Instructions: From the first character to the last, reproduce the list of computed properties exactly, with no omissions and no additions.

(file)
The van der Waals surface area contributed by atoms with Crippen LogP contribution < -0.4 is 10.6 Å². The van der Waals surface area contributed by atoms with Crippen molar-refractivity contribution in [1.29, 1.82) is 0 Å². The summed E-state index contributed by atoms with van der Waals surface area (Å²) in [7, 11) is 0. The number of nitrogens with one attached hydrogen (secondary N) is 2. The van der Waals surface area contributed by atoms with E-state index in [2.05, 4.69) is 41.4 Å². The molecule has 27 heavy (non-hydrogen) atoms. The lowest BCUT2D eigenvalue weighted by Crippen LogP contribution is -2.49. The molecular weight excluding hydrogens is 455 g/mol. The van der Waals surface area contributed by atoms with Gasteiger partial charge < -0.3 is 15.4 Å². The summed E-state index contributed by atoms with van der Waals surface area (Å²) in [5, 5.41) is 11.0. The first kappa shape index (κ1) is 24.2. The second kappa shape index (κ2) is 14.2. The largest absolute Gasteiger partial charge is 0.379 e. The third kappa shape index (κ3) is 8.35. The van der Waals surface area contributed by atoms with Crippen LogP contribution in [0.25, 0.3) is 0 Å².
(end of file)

The van der Waals surface area contributed by atoms with Crippen LogP contribution < -0.4 is 10.6 Å². The van der Waals surface area contributed by atoms with Crippen molar-refractivity contribution in [1.29, 1.82) is 0 Å². The summed E-state index contributed by atoms with van der Waals surface area (Å²) in [7, 11) is 0. The number of nitrogens with one attached hydrogen (secondary N) is 2. The van der Waals surface area contributed by atoms with E-state index in [2.05, 4.69) is 41.4 Å². The molecule has 27 heavy (non-hydrogen) atoms. The lowest BCUT2D eigenvalue weighted by Crippen LogP contribution is -2.49. The molecular weight excluding hydrogens is 455 g/mol. The van der Waals surface area contributed by atoms with Gasteiger partial charge < -0.3 is 15.4 Å². The summed E-state index contributed by atoms with van der Waals surface area (Å²) in [5, 5.41) is 11.0. The first kappa shape index (κ1) is 24.2. The second kappa shape index (κ2) is 14.2. The largest absolute Gasteiger partial charge is 0.379 e. The third kappa shape index (κ3) is 8.35. The van der Waals surface area contributed by atoms with Crippen LogP contribution in [0.25, 0.3) is 0 Å².